• Write the character name in all caps and set the margins at 4.2″ from the left and 1.0″ from the right.  This is not centered, but the first letter in all character names lined up to make it easier for the actors to skim down a page and find their own dialogue.
  • Begin the dialogue on the next line after the character name with the margins at 2.9″ from the left and 2.3″ from the right.
  • If a character is speaking off screen, such as from another room, then use “(O.S.)”.
  • If a disembodied voice is heard on the soundtrack, such as narration or a voice on a radio, use “(V.O.)”.
  • Parentheticals should be placed on a line of its own between the character name and the dialogue with the margin settings of 3.6″ from the right and 2.9″ from the right.  Use parentheticals sparingly, and avoid telling the actors how to say a line (it’s their job to figure that out).  The best use of “wrylies” is if a line is to be said in a way opposite than how it appears on the page so that it’s not intuitive.
  • If an action is in parentheses, it should be something that is to done along with the dialogue, such as the character looking out a window while speaking.  Longer actions should be separated out in an action block.
  • If a character’s dialogue is broken by a page break, use “(MORE)” after the dialogue break, and then “(cont’d)” after the character name on the subsequent page.  Similarly, “(cont’d)” should be used if dialogue is interrupted by action.
  • If you intend for a pause to be in a line of dialogue, use “(BEAT)” on a separate line between the sections of dialogue.
  • Avoid long speeches.  If a character must speak for a lengthy amount of time, break up the dialogue by bits of action, such as some small business the character does or reactions from others.  This prevents a long section that must be read.
  • Keep the dialogue character-based and avoid simply using dialogue for exposition.  However, get to the heart of what is being said and cut out anything extraneous.  Every word should be meaningful.
  • Overlapping dialogue (two characters speaking at the same time) is done with columns.  Programs like Movie Magic Screenwriter can handle it, but Celtx cannot.
  • As with the action, do not confuse ellipses with dashes.  Use ellipses if a character’s dialogue trails off, as if in thought.  Use an em-dash if a character’s dialogue abruptly ends or is interrupted mid-sentence.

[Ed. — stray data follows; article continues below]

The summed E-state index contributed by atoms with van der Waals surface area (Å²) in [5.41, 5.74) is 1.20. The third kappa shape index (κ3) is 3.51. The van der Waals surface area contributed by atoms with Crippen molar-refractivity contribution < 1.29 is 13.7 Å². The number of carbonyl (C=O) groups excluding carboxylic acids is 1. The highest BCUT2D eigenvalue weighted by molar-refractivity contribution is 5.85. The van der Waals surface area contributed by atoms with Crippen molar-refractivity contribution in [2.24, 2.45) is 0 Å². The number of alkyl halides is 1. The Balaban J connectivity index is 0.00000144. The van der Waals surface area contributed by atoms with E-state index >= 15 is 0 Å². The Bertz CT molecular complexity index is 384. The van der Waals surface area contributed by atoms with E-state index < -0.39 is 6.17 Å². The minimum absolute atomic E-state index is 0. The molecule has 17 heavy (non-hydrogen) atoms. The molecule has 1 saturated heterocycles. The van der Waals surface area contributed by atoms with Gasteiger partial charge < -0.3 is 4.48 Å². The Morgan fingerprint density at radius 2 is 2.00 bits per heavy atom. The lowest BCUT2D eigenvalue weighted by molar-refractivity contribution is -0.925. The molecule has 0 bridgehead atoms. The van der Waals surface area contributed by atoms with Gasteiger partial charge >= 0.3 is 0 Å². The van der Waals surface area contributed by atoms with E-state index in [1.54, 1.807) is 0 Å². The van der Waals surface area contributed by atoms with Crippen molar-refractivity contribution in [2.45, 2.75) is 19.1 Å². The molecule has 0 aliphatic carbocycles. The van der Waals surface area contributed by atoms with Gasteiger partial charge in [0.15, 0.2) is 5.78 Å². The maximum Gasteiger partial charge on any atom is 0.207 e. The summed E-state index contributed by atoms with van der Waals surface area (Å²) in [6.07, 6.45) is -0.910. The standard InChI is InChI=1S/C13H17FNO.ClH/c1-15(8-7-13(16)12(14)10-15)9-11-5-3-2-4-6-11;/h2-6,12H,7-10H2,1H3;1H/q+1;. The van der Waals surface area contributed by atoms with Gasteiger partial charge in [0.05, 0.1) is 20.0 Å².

• Spell out numbers and words that are normally abbreviated (such as “Mr.”) in dialogue.  This gives a more accurate length for speaking these words.

Other Considerations

Here are some other things you need to be aware of:

  • Place page numbers at the top right of the page, but do not number the first page of the screenplay.
  • Three-hole punch the pages and use two brass brads, leaving the middle hole empty.  The purpose is for ease of disassembling and reassembling the script if copies are made.  Three brads just add extra work and show that the writer is out of the loop.
  • Use plain white card stock for covers with no title on the front when submitting the script to studios or agents.
  • Begin the script with “FADE IN:” and end with “FADE OUT.”  Some writers are forgoing this, as it is seen as extraneous, but this is traditional.
  • Center “THE END” at the end of the screenplay.
  • Avoid using transitions unless absolutely necessary.  At one time, “CUT TO” was placed at the end of every scene, but this is obvious to the reader as well as taking up space unnecessarily and creating more work for the writer.  If a transition is necessary, place it 2.5″ from the right margin (or 6.0″ from the left margin).
  • Always spell check.

There are several good websites and a plethora of books written by such authors as Syd Field, Mary C. Johnson, and J. Michael Straczynski go in-depth into the craft of screenwriting.

copyright © 2012 Jamie Helton


10 comments on “Basics of Screenplay Format

  1. This is pretty awesome stuff, Jamie. For anyone really serious about this, there’s a section of Sidney Lumet’s Making Movies that touches on this as well. While that book isn’t a screenwriting dedicated read– for that look at something like Essentials of Screenwriting— but getting insight from a filmmaking legend is never a bad thing.

    But this article is really comprehensive, so I’d consider it a reasonable starting off point, too.

    • Thanks a lot. Most screenwriting books are written by people who have no credits. I love How Not to Write a Screenplay by Denny Martin Flynn, whose only credit is a co-writer on Star Trek VI: The Undiscovered Country. He brought his years of reading bad screenplays as a studio reader to the book. A former teacher I knew, the late Mary C. Johnson, wrote The Scriptwriter’s Journal, which is very comprehensive. Another good source is the books by Babylon 5 creator J. Michael Straczynski. I’ll check out the Lumet book, as you’re right, listen to the pros!

  2. I’ve always wanted to write a screenplay one day and expand the concepts that I’ve done in the past. I’ll be sure to come back here when I can muster up the courage to do so. Thanks Jamie! 😀

  3. Must have been reading my mind. A co-worker wrote a screenplay once and I’ve been itching to write one ever since. Don’t have any ideas worth spending $300 on the software, but I might splurge one of these days if I get either inspired or bored enough. Definitely don’t have the patience to manually format one!

  4. Informative article, Jamie. Keep ’em comin’ :-).